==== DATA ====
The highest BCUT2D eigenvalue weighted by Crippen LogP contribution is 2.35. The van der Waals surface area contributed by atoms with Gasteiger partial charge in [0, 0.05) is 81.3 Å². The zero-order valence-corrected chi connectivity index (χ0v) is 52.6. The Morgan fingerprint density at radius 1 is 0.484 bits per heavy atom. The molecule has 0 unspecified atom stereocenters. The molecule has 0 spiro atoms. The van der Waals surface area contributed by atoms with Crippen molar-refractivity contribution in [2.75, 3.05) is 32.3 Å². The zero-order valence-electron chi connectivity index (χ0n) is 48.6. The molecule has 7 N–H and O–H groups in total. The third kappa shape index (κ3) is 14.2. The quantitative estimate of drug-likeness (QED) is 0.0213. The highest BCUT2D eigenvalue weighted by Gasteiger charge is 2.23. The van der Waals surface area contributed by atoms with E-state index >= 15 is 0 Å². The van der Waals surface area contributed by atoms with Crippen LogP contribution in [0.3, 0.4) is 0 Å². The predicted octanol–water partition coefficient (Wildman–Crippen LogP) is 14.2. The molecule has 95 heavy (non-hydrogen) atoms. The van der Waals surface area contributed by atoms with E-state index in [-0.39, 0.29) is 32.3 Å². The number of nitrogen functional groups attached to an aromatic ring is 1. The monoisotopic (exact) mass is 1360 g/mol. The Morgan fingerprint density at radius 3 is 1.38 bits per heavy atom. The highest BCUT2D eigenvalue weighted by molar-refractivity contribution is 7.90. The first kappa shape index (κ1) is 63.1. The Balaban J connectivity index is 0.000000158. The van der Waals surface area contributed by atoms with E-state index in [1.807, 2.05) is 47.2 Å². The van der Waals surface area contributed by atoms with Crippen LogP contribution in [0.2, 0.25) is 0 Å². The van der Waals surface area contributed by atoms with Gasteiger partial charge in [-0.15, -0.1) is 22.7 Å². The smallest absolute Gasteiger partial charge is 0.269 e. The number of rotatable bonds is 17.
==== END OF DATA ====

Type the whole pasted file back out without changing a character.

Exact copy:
The highest BCUT2D eigenvalue weighted by Crippen LogP contribution is 2.35. The van der Waals surface area contributed by atoms with Gasteiger partial charge in [0, 0.05) is 81.3 Å². The zero-order valence-corrected chi connectivity index (χ0v) is 52.6. The Morgan fingerprint density at radius 1 is 0.484 bits per heavy atom. The molecule has 0 unspecified atom stereocenters. The molecule has 0 spiro atoms. The van der Waals surface area contributed by atoms with Crippen molar-refractivity contribution in [2.75, 3.05) is 32.3 Å². The zero-order valence-electron chi connectivity index (χ0n) is 48.6. The molecule has 7 N–H and O–H groups in total. The third kappa shape index (κ3) is 14.2. The quantitative estimate of drug-likeness (QED) is 0.0213. The highest BCUT2D eigenvalue weighted by Gasteiger charge is 2.23. The van der Waals surface area contributed by atoms with E-state index >= 15 is 0 Å². The van der Waals surface area contributed by atoms with Crippen LogP contribution in [0.3, 0.4) is 0 Å². The predicted octanol–water partition coefficient (Wildman–Crippen LogP) is 14.2. The molecule has 95 heavy (non-hydrogen) atoms. The van der Waals surface area contributed by atoms with E-state index in [-0.39, 0.29) is 32.3 Å². The number of nitrogen functional groups attached to an aromatic ring is 1. The monoisotopic (exact) mass is 1360 g/mol. The Morgan fingerprint density at radius 3 is 1.38 bits per heavy atom. The highest BCUT2D eigenvalue weighted by molar-refractivity contribution is 7.90. The first kappa shape index (κ1) is 63.1. The Balaban J connectivity index is 0.000000158. The van der Waals surface area contributed by atoms with E-state index in [1.807, 2.05) is 47.2 Å². The van der Waals surface area contributed by atoms with Crippen LogP contribution in [0.2, 0.25) is 0 Å². The van der Waals surface area contributed by atoms with Gasteiger partial charge in [-0.15, -0.1) is 22.7 Å². The smallest absolute Gasteiger partial charge is 0.269 e. The number of rotatable bonds is 17.